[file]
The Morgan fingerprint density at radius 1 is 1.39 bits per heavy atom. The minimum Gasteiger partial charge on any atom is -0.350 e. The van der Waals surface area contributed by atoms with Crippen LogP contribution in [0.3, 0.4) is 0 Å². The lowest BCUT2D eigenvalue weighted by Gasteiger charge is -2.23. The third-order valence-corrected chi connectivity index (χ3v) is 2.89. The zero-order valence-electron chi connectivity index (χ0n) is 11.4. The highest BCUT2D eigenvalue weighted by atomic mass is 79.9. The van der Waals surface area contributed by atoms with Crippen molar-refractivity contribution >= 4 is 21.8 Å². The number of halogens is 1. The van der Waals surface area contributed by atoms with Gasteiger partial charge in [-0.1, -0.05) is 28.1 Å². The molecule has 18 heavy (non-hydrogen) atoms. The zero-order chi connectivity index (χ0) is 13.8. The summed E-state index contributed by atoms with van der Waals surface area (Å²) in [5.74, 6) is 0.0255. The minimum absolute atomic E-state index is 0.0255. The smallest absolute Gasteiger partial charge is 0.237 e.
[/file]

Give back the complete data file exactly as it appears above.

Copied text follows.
The Morgan fingerprint density at radius 1 is 1.39 bits per heavy atom. The minimum Gasteiger partial charge on any atom is -0.350 e. The van der Waals surface area contributed by atoms with Crippen LogP contribution in [0.3, 0.4) is 0 Å². The lowest BCUT2D eigenvalue weighted by Gasteiger charge is -2.23. The third-order valence-corrected chi connectivity index (χ3v) is 2.89. The zero-order valence-electron chi connectivity index (χ0n) is 11.4. The highest BCUT2D eigenvalue weighted by atomic mass is 79.9. The van der Waals surface area contributed by atoms with Crippen molar-refractivity contribution >= 4 is 21.8 Å². The number of halogens is 1. The van der Waals surface area contributed by atoms with Gasteiger partial charge in [-0.1, -0.05) is 28.1 Å². The molecule has 18 heavy (non-hydrogen) atoms. The zero-order chi connectivity index (χ0) is 13.8. The summed E-state index contributed by atoms with van der Waals surface area (Å²) in [5.74, 6) is 0.0255. The minimum absolute atomic E-state index is 0.0255. The smallest absolute Gasteiger partial charge is 0.237 e.